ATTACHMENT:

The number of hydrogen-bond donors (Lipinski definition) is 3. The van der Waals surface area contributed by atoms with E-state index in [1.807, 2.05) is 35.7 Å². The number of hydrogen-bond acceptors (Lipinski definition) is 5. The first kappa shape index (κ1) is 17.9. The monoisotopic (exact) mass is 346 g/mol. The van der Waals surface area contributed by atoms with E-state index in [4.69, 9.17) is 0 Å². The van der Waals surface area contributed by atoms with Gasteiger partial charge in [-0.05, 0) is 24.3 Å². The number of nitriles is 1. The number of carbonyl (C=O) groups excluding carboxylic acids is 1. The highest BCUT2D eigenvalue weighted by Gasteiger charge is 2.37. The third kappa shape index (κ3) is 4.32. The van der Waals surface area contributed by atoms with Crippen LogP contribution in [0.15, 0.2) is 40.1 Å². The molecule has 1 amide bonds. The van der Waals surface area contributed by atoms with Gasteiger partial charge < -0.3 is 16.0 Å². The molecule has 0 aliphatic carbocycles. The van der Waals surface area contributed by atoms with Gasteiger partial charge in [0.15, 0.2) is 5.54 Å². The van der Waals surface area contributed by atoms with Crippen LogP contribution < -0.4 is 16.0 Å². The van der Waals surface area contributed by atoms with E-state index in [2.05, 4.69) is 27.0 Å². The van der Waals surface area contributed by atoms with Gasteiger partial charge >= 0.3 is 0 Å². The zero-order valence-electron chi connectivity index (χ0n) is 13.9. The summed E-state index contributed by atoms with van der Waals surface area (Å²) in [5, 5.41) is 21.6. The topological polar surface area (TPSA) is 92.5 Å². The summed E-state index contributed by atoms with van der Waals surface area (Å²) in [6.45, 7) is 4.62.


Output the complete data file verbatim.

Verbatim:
The number of hydrogen-bond donors (Lipinski definition) is 3. The van der Waals surface area contributed by atoms with E-state index in [1.807, 2.05) is 35.7 Å². The number of hydrogen-bond acceptors (Lipinski definition) is 5. The first kappa shape index (κ1) is 17.9. The monoisotopic (exact) mass is 346 g/mol. The van der Waals surface area contributed by atoms with E-state index in [4.69, 9.17) is 0 Å². The van der Waals surface area contributed by atoms with Gasteiger partial charge in [-0.05, 0) is 24.3 Å². The number of nitriles is 1. The number of carbonyl (C=O) groups excluding carboxylic acids is 1. The highest BCUT2D eigenvalue weighted by Gasteiger charge is 2.37. The third kappa shape index (κ3) is 4.32. The van der Waals surface area contributed by atoms with Crippen LogP contribution in [0.15, 0.2) is 40.1 Å². The molecule has 1 amide bonds. The van der Waals surface area contributed by atoms with Gasteiger partial charge < -0.3 is 16.0 Å². The molecule has 0 aliphatic carbocycles. The van der Waals surface area contributed by atoms with Gasteiger partial charge in [0.15, 0.2) is 5.54 Å². The van der Waals surface area contributed by atoms with Crippen LogP contribution < -0.4 is 16.0 Å². The van der Waals surface area contributed by atoms with E-state index in [2.05, 4.69) is 27.0 Å². The van der Waals surface area contributed by atoms with Gasteiger partial charge >= 0.3 is 0 Å². The zero-order valence-electron chi connectivity index (χ0n) is 13.9. The summed E-state index contributed by atoms with van der Waals surface area (Å²) in [5, 5.41) is 21.6. The topological polar surface area (TPSA) is 92.5 Å². The summed E-state index contributed by atoms with van der Waals surface area (Å²) in [6.45, 7) is 4.62.